In discussions of getting people to eat more produce and whole grains, price often comes up as a barrier. Rand Corp. research released Tuesday shows that offering discounts on healthful foods increases the amounts people eat – and it appears also to reduce how much foods such as cookies and chips they eat too.
The researchers looked at a program in South Africa that since 2009 has provided rebates of 10% or 25% to members of Discovery Health, the country’s largest private health insurance company. The program has 800 supermarkets and 260,000 households taking part.
“These findings offer good evidence that lowering the cost of nutritionally preferable foods can motivate people to significantly improve their diet,” Roland Sturm, a study co-author and a senior economist at the nonprofit research organization Rand, said in a statement. “But behavior changes are proportional to price changes. When there is a large gap between people’s actual eating behaviors and what nutritionists recommend, even a 25% price change closes just a small fraction of that gap.”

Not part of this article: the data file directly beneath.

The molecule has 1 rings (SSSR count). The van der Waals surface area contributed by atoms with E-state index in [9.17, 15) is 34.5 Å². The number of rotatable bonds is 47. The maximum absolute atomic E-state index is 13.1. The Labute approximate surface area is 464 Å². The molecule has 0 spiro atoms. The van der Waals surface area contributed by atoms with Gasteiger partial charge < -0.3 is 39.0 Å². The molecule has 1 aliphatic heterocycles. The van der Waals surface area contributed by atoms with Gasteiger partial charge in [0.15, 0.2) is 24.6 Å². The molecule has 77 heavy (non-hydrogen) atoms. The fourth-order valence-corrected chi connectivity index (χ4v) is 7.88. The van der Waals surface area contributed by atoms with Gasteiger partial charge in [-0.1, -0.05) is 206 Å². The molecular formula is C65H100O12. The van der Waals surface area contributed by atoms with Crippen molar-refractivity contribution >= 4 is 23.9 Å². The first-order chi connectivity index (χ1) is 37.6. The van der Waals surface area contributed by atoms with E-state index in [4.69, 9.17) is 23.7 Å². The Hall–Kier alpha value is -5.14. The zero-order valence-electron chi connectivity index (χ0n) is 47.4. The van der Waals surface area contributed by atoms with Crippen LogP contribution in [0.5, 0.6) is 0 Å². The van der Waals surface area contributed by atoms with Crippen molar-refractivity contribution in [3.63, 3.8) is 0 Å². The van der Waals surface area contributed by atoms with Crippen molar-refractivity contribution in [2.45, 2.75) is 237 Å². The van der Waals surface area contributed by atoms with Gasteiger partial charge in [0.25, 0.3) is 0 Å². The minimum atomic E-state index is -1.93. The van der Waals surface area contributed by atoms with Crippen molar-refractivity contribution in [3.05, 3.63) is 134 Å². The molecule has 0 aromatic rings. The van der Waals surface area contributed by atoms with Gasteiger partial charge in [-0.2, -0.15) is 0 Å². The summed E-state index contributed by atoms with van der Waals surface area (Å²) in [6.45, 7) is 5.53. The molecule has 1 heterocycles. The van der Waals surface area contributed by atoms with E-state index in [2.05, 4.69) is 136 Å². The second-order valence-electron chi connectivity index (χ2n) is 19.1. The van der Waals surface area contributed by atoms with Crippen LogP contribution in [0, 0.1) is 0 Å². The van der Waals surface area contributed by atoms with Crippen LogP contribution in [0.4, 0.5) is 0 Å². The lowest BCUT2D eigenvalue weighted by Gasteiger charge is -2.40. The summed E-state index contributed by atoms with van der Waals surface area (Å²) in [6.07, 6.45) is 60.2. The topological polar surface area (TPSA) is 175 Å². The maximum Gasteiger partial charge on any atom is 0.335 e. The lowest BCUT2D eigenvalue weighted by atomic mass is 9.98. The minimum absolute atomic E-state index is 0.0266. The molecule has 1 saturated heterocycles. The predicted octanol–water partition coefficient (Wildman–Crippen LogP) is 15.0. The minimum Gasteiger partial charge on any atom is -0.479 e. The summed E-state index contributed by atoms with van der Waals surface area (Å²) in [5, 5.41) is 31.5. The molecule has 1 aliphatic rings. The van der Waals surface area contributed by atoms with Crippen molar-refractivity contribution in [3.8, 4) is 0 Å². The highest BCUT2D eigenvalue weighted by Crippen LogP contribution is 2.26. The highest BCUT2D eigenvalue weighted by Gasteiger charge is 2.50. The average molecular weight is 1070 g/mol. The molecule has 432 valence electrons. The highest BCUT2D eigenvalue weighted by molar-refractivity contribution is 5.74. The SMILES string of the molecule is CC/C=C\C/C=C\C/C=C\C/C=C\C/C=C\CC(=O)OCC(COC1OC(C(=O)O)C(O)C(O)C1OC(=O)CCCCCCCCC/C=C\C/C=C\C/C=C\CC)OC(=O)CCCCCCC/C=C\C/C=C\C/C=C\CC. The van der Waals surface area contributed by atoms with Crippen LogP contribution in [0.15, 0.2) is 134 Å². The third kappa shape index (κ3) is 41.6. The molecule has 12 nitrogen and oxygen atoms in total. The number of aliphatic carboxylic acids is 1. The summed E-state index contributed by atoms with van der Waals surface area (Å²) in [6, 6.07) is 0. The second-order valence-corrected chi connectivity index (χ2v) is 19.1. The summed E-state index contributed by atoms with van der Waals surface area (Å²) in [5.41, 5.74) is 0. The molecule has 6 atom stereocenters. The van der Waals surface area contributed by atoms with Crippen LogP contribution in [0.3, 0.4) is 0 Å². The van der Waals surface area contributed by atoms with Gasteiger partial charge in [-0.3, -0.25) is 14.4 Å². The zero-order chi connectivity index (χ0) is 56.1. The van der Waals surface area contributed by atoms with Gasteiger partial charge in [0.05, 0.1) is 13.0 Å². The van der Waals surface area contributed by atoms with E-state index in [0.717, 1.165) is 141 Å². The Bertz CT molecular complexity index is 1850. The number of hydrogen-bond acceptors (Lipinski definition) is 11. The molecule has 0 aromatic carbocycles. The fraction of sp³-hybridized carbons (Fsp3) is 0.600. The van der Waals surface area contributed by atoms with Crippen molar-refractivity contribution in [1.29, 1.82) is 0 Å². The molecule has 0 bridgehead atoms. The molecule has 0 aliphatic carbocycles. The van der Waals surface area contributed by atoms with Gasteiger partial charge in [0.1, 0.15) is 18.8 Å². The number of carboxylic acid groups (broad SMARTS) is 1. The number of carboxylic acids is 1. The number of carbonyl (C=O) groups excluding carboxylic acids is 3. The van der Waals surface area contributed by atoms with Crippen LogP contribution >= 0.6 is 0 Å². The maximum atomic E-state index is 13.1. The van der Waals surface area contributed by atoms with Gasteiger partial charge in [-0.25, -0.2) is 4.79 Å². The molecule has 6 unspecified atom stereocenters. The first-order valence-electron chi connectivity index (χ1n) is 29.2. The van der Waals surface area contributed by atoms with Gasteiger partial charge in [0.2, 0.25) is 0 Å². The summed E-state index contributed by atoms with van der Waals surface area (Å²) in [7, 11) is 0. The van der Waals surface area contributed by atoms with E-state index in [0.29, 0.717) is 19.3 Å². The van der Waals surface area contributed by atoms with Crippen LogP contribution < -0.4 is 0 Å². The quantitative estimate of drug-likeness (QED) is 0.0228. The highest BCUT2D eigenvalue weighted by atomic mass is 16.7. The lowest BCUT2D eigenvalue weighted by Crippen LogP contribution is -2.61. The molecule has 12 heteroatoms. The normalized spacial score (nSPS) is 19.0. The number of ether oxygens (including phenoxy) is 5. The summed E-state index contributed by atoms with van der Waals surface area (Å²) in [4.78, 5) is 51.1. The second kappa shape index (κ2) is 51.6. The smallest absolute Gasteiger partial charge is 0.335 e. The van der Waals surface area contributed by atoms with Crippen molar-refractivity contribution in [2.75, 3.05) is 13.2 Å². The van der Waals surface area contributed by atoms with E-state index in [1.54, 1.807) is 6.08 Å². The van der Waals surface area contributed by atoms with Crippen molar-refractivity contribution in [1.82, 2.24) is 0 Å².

The Rand study said interest is growing in food discount programs as motivators to improve diet. Nutrient-rich foods have become more expensive, compared with calorie-dense, nutrient-poor foods, and some speculate that this contributes to obesity, the researchers noted. The U.S. Congress funded a demonstration discount project that took place last year in Massachusetts; results are being analyzed.